Author: Stuart

Post 5. A few reflections on sharing and discussing research

Earlier this week I spent an enjoyable day at Leeds Beckett University’s Carnegie School of Sport. I gave a workshop on using contemporary methods of processing and analysing accelerometer data, which was followed by a whistle-stop introduction to processing accelerometer data using the GGIR R package. Both presentations can be viewed as movie files here and here (around 5 minutes duration each). Following on from this I gave a seminar to staff and PGR students on the importance of partnership working in school-based physical activity intervention research. The talk used examples of my own experiences in West Lancashire and highlighted Read More

Post 4. Measuring children’s physical activity using accelerometers – overview

Anyone involved in physical activity (PA) and health research knows that actually measuring children’s PA is fraught with challenges, such is the complexity of this behaviour. Kids routinely switch their activity behaviours throughout the day, depending on their routines, social interactions, physical environments, and even the weather! Throughout a typical day kids will accumulate time through the full intensity spectrum from being sedentary, in light, moderate, and vigorous PA. Getting an accurate measurement of these behaviours is difficult, and really researchers only end up with ‘estimates’ of PA behaviours and time spent in the different intensities, rather than precise values. Read More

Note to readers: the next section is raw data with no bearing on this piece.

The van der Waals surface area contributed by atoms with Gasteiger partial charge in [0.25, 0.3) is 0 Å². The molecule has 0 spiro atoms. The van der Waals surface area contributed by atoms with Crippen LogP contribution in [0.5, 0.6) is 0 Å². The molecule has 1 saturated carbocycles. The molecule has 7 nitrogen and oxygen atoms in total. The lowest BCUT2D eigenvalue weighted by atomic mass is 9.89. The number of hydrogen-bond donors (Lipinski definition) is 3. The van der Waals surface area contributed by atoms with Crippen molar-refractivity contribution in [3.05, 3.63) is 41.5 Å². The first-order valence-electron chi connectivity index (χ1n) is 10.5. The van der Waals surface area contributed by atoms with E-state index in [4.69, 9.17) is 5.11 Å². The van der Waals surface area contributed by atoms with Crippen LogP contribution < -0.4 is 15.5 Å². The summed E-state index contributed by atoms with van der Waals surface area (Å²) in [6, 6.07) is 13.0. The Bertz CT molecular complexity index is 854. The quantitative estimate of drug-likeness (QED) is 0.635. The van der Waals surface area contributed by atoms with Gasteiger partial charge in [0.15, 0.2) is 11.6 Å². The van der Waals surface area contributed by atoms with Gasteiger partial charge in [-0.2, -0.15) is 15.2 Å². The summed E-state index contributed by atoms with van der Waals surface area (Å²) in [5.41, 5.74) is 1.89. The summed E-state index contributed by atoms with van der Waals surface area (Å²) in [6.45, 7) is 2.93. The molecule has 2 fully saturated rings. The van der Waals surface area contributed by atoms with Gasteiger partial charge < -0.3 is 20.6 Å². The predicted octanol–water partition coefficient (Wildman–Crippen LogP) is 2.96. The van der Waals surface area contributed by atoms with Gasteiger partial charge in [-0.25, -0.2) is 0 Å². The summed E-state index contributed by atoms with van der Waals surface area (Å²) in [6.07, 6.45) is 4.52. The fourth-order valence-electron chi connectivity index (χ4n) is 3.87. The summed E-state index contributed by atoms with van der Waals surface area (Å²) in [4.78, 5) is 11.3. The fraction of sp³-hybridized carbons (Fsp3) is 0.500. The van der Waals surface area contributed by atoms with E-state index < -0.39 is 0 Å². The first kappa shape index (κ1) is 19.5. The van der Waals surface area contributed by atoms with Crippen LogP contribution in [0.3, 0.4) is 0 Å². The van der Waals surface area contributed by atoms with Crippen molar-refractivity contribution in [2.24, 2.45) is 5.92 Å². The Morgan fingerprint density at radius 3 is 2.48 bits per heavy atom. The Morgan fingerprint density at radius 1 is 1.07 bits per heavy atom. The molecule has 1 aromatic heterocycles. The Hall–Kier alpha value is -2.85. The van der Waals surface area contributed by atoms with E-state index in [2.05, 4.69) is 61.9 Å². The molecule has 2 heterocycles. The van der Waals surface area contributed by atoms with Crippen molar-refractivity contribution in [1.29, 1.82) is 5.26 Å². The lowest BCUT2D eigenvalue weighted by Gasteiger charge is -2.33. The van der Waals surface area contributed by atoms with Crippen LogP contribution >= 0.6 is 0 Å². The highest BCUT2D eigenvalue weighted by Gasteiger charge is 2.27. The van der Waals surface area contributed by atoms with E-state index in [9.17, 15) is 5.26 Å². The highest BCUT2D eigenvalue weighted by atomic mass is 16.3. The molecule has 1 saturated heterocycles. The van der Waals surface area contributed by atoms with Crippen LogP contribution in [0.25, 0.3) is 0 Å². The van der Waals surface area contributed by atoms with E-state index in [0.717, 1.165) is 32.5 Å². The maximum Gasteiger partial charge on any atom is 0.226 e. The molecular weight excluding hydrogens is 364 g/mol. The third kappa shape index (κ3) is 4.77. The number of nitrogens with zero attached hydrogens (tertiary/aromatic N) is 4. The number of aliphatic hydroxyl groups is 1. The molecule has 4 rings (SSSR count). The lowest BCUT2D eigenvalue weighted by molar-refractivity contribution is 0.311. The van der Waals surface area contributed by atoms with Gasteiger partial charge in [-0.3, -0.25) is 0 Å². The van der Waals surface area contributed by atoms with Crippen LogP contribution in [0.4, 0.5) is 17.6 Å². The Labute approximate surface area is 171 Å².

Post 3. Children’s self-reported physical activity data – weighing up the evidence

In the last few weeks much has been made of the physical activity levels of children and adolescents in England. In late November, as part of the Active Healthy Kids Global Alliance Global Matrix 3.0, the Active Healthy Kids England 2018 Report Card was published. The Report Card, which is led by Professor Martyn Standage (@Martyn_Standage) and colleagues builds on the 2014 and 2016 versions to provide an update on performances on, the provision for, and support for physical activity opportunities for children and young people. Using nationally representative self-report survey (questionnaire) data, it demonstrated that 23% of boys and Read More

Post 2. A bad news week, but still seeing and valuing the wins

As research active academics two of the most significant and valued things we are judged on, are peer-reviewed research outputs and external research grant income. Both of these are products of many months (often years) of work, not to the mention the time taken to actually craft and write the respective submissions. Once we complete the papers/applications we send them off for review by expert peers in our field and to a large extent, the outcome is out of our hands. As one collaborator described it to me yesterday when referring to the outcome of grant applications, “it’s a lottery”. Read More

Post 1. Reflections on the novice research of a PhD student (circa 2002). What’s its worth?

Yesterday I was tagged on Twitter by Dr Ashley Casey from Loughborough University (@DrAshCasey). As part of his excellent PEPRN blog post series he’d written a commentary of paper of mine that was published in 2002, entitled ‘The contribution of secondary school physical education to lifetime physical activity’. The paper was actually my first PhD study and was based on a mailshot survey of secondary school Heads of PE in northwest England. The general gist was that PE curricular and extra-curricular provision were based predominantly on traditional team games, which didn’t reflect post-school adult physical activity preferences. As such, the Read More